Saturday afternoon, I wandered around DC (again) with Michelle and a couple of her friends. We mostly went up there to visit the Corcoran Museum to see the big Andy Warhol exhibit they had going. My string of bizarrely good luck held true: we got in for free because it was family weekend. We ended up making a small donation anyway, though, just for the sake of it. The exhibit was interesting, though I'm still not entirely convinced that I really care much for Warhol's work. I think he was mostly just a bullshit artist, pulling different stunts and trying different weird things to see how long it would be before someone just said, "Okay, enough is enough, that's just absurd," and no one ever got around to calling him on it. I won't deny his impact on art or popular culture, because to do so would be rather stupid, but I don't necessarily care for most of his stuff and I don't really fully understand most of it. If taking a couple of Polaroids of knives sitting on a white countertop is art, then let me go buy film for my old Polaroid camera right now.

Saturday night, Wen, Tim, and I went to see a local high school perform a play called Urinetown. We ended up getting into this show for free because of some pass thing Wendy has and because no one stops you when you act like you have every right to be where you are. The show sold out as we were standing in line to get tickets, so instead of leaving with everyone else in line, we marched up, Wendy showed the usher at the door her pass, and we walked right in unhindered. The show itself was interesting for several reasons: the set design and execution was spectacular, the chroreography was top-notch, and the play itself was fairly original and had a couple of nice twists (like the hero dying and the good guys losing in the end, but as the narrator commented a couple of times, "this isn't a nice show"). It was billed as something very edgy, but having seen it, I don't know that it was particularly provacative. Sure, it had a bit of language and some sexually suggestive lines, but the songs were pretty standard musical fare and the play itself was pretty straight forward. Entertaining, most assuredly, but not without flaws (the singers, while good, weren't particularly strong).

Sunday's itenerary is pretty full. We're going to church in the morning and then heading directly to Wendy's school to build on the set. At some point, we'll come back to the apartment and I'll hopefully wash the rest of my laundry and call my grandmother to wish her a happy birthday.

So yeah, full weekend. Monday is a teacher workday at school, so I'll be doing a few parent-teacher conferences and getting my grades figured out (and a lot of other administrative paperwork-type things). Tuesday is some sort of workshop/conference thing that I really don't want to attend, but I don't really have a choice.


Song of the Moment: Blue Mountain, "Generic America"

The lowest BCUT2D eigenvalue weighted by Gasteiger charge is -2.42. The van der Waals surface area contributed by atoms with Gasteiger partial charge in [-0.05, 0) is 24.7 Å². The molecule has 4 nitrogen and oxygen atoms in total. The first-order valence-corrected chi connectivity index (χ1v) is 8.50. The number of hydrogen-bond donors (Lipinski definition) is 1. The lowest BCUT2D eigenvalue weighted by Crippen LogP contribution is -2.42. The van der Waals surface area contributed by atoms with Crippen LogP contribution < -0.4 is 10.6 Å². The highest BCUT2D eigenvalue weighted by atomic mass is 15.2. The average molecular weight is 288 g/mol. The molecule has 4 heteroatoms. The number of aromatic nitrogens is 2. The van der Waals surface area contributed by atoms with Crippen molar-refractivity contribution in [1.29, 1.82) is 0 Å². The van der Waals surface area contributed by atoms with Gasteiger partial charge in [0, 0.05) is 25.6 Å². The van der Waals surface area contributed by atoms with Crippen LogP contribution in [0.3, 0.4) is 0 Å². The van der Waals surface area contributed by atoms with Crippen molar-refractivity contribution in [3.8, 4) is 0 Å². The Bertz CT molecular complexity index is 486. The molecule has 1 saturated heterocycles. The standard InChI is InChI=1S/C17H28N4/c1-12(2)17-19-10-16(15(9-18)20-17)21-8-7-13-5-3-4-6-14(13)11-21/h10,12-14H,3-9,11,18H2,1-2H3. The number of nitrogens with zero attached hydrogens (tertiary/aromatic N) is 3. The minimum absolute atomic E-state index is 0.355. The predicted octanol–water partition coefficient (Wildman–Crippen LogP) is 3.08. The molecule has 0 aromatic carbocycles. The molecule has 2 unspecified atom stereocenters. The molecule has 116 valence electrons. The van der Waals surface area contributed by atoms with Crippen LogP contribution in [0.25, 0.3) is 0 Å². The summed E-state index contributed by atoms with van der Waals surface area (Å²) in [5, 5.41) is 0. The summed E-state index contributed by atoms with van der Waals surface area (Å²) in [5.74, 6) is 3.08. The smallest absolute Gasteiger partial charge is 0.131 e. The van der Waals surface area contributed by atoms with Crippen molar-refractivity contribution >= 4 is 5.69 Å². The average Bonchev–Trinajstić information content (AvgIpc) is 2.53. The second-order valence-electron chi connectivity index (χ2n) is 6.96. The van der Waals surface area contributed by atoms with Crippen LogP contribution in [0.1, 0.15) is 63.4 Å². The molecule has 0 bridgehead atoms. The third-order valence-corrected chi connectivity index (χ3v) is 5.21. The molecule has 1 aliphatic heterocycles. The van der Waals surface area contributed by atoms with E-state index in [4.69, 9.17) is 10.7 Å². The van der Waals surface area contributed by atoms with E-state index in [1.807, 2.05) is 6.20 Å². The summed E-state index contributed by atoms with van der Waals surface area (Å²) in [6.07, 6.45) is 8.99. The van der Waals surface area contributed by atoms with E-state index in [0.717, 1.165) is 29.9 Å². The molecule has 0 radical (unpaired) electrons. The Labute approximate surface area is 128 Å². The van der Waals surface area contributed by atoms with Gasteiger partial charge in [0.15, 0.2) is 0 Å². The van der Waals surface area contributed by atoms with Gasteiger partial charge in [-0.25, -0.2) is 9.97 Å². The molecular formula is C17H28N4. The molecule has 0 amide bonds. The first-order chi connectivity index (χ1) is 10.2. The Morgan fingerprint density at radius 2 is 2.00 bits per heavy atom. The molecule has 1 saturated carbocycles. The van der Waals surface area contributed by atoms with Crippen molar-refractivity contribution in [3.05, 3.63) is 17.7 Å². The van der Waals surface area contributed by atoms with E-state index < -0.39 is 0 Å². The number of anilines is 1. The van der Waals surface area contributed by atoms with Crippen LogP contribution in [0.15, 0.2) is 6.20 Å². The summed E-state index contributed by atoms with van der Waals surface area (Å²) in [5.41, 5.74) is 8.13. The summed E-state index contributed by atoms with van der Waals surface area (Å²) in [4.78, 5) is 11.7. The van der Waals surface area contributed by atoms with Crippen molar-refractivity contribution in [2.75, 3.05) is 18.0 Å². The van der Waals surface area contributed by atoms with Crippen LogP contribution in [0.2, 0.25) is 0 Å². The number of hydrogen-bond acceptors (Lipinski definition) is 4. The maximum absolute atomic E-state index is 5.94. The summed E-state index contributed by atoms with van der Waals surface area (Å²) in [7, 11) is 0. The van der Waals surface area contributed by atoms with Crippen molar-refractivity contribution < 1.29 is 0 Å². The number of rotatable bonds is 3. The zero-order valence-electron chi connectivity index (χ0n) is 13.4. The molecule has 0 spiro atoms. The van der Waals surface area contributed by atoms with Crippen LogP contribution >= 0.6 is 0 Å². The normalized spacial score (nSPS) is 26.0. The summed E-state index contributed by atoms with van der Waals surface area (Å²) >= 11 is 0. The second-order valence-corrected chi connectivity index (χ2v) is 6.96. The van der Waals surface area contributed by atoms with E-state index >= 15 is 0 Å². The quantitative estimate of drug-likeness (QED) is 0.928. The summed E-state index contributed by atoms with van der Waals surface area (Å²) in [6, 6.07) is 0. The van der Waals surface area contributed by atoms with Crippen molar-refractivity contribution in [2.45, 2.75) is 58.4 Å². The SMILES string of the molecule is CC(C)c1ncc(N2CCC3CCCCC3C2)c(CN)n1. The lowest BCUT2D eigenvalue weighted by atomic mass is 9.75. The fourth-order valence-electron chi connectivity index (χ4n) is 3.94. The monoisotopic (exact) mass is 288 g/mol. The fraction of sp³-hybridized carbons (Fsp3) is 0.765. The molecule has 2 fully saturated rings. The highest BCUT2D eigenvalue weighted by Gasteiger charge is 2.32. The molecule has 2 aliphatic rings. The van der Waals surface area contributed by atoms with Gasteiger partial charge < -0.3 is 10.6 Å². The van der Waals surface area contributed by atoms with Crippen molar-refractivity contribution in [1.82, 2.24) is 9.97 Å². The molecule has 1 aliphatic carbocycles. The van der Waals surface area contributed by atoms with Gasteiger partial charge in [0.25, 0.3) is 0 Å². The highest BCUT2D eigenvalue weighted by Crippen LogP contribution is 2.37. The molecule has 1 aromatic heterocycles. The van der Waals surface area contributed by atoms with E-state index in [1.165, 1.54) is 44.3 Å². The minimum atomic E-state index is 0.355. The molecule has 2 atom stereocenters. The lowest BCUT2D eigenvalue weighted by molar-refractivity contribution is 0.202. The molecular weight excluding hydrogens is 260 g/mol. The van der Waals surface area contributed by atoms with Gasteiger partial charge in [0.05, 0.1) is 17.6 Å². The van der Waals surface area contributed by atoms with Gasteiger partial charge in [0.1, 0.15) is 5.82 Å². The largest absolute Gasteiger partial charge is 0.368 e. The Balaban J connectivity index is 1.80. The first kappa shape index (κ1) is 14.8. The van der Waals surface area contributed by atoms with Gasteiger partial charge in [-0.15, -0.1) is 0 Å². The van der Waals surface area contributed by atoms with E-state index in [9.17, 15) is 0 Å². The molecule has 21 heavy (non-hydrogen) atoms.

Wednesday, November 02, 2005

"Six-String Belief"

The school's found someone to help me teach the music class on Thursday afternoons. I'm supposed to call the guy this afternoon before I leave work and arrange to have him come by tomorrow and join us.

Part of me will be glad of the help. I mean, I know how to play the guitar fairly well, but my technical mastery of the instrument is far from perfect. My vocabulary for describing what to do is not totally adequate. So having an extra person who probably has a different understanding of how the guitar works is good.

Really, when you get right down to it, my understanding of the guitar is much like my understanding of the English language and grammar and my understanding of art and drawing. I do these things intuitively, as a result of repetition and an instinctive understanding that I need to draw this line to achieve the desired effect, or use that phrase to express what I'm looking for, or put the words in this order for them to make sense. I understand how things ought to be, ought to look, or ought to sound, but I'll be damned if I can explain the why of it.

Which is rather ironic, when I think about it, because I've always thought the most important question to ask about anything was "why." I always want to know why. It's the reason I've never understood math: they could tell me that using this formula or equation would give me the right answer, but they could never tell me why that worked.

Anyway, the whole point is that maybe this guy will approach the guitar in a very different manner, perhaps one which is more methodical and less...well, loose, I guess. And extra help can't hurt, really. There are four or five kids in there already, and it's tough for me to address each one individually, especially since a couple of them are going to be playing different instruments (drums, keyboards, etc.). Guess we'll see how it goes after tomorrow.


Song of the Moment: Placebo, "Pure Morning"